Construction of the new walking and cycling path along Vesturlandsvegur, part of the Ring Road leading through Reykjavík to West Iceland, will be made to avoid a large boulder believed to be home to elves. Known as Grásteinn, the cleft boulder is located in the suburb Grafarholt.
Cycling in Reykjávik. Photo by Páll Stefánsson.
Traffic manager at the City of Reykjavík Ólafur Bjarnason pointed out that it had proven costly when the boulder was moved to its current location during the construction of Vesturlandsvegur in 1970-1971—many accidents are said to have resulted from the move.
In an article in Morgunblaðið in 1999, the stone, which was estimated to weigh 50 tons, split in two during its relocation in 1970 and ended up standing upside down.
These events sparked stories of Grásteinn being inhabited by elves and in 1983 the boulder was included in the National Museum of Iceland’s registration of ancient remains in the area.
Given that Grásteinn is now under preservation, when the Icelandic Road Administration applied for permission to widen Vesturlandsvegur in 1998, the permission was granted on the condition that the boulder be left untouched.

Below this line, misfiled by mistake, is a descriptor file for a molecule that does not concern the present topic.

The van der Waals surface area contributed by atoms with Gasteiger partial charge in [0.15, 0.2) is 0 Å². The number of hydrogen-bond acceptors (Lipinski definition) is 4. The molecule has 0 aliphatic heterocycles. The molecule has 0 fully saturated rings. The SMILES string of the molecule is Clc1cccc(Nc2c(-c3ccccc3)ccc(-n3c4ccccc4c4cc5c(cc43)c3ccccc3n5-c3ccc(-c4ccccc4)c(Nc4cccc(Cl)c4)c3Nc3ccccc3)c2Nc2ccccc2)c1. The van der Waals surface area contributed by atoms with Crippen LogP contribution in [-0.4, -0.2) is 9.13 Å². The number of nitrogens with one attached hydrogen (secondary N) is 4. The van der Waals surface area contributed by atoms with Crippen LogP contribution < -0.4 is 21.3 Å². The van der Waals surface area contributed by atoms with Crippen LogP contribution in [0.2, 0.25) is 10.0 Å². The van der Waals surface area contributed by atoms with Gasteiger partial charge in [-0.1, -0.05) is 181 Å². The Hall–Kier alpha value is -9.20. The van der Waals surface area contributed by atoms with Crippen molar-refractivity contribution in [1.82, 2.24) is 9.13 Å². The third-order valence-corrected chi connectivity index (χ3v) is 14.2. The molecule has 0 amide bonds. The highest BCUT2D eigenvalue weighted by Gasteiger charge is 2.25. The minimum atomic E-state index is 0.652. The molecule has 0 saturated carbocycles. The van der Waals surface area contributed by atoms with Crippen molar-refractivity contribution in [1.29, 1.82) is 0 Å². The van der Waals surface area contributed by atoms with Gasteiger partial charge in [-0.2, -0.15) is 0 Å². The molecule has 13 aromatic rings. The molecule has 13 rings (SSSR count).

“This was the agreement made with the elves,” Ólafur told Fréttablaðið.
The City of Reykjavík and the Icelandic Road Administration signed an agreement in August on the making of new cycle and walking paths in the metropolitan area.
The project is estimated to cost ISK 2 billion (USD 17 million, EUR 13 million). The new paths will include the construction from the Hlemmur bus terminal in the city center to Elliðaárósar, the river mouth Elliðaár, where they will be connected with new bridges across the river.